Q: During a recent interview, I was asked some unusual questions. I was asked about “what country I was from” and “if I liked children.” These questions were not relevant to the job. I never received a job offer from the company, but I can’t help but think they didn’t want to hire me in the first place.
A: Thanks for sharing this concern. It sounds like these questions were illegal, which is unfortunate.
Employers are struggling with hiring and retaining talent. Many leaders within organizations have not been trained on what to ask and what not to ask. Hiring talent effectively includes asking appropriate, job-related and legal questions during the interview process.
Questions about country of origin and/or ancestry should be avoided. Additional questions about children should be avoided. It sounds like the interviewer was trying to get you to talk about children, without actually asking if you had children. Sneaky, unethical or ignorant, or a combination! If a hiring manager is concerned about scheduling and time off issues, questions about the scheduling and/or anticipated time off requests are permissible. For example, it is acceptable to ask: “Are you able to work Saturdays in December since that is our busiest month?” Or, “Do you have any planned time off between now and the end of the year?” The focus should be on the business, productivity issues and scheduling challenges. It is permissible to ask you about your ability to travel. Questions about the number of sick days or illnesses in the past year are also illegal. All candidates should be asked these questions if these are concerns.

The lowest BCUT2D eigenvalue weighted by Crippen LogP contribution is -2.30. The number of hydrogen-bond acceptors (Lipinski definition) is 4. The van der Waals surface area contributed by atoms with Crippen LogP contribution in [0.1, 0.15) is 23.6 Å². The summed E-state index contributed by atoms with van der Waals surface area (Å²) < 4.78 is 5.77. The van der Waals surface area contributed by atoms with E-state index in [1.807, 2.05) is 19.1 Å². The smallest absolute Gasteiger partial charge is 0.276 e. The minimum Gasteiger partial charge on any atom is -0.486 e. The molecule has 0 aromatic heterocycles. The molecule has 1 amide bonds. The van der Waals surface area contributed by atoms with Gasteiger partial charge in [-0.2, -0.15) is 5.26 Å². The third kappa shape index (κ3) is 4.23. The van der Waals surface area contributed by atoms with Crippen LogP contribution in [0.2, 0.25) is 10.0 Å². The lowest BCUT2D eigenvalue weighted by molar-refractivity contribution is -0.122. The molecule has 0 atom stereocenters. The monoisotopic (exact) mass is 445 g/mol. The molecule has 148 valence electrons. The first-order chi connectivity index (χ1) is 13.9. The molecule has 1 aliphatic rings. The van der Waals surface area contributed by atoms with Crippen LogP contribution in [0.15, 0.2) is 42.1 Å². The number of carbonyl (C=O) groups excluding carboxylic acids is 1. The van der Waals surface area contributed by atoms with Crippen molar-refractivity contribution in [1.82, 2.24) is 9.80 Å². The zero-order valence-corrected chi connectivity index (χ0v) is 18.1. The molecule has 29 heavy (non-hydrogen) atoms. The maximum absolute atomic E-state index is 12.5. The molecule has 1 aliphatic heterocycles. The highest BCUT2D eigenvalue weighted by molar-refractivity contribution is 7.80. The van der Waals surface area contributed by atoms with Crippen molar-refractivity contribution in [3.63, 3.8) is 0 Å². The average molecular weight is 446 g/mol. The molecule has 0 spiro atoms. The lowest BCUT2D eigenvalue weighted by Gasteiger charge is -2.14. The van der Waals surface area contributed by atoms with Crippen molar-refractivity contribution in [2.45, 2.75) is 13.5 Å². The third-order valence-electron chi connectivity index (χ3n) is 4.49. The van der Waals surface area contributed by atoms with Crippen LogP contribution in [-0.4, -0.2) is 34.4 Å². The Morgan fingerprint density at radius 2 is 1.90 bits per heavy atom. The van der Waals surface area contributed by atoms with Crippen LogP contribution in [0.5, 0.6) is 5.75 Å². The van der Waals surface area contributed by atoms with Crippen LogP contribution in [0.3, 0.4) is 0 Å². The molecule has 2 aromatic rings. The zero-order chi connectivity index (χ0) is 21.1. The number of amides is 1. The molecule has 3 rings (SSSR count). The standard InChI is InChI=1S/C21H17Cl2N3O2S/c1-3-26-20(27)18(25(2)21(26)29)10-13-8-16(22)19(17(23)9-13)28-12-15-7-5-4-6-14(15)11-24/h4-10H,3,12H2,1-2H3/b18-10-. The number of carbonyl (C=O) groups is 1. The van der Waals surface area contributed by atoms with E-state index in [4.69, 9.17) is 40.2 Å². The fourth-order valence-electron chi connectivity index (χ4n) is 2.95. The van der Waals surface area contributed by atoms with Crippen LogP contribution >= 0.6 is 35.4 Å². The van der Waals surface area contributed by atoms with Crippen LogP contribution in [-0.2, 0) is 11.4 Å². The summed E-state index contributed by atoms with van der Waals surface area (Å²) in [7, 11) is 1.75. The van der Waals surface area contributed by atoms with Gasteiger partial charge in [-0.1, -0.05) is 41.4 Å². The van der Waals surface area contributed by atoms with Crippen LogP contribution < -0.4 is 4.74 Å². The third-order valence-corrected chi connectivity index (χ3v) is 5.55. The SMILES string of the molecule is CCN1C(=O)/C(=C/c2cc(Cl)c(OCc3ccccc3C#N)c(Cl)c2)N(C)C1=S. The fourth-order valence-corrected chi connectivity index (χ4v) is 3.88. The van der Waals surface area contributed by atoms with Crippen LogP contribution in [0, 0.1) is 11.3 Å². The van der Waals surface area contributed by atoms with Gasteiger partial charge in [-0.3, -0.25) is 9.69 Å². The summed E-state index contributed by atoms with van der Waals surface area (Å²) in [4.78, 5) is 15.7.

Candidates should not be asked about US citizenship unless it is a requirement of the job. Some government jobs (or government sub-contractor jobs) require US citizenship. Most jobs don’t require US citizenship though. Instead, an interviewer can ask whether you can work legally in the US or not. There are many candidates who can work legally in the US but may not be US citizens. Companies need to make sure that candidates are able to work in the US legally but they should not demonstrate a preference one way or another.
Sometimes companies don’t realize that their hiring managers are representing the company so poorly and unprofessionally. It sounds like you would not have been happy there even if you had been offered a job. Some times it makes sense for a candidate to discontinue the interview process with a company, if the company is incompatible with a candidate’s values.
Pattie Hunt Sinacole is a human resources expert and works for First Beacon Group in Hopkinton, an HR consulting firm. She contributes weekly to Boston.com Jobs and the Boston Sunday Globe Money & Careers section.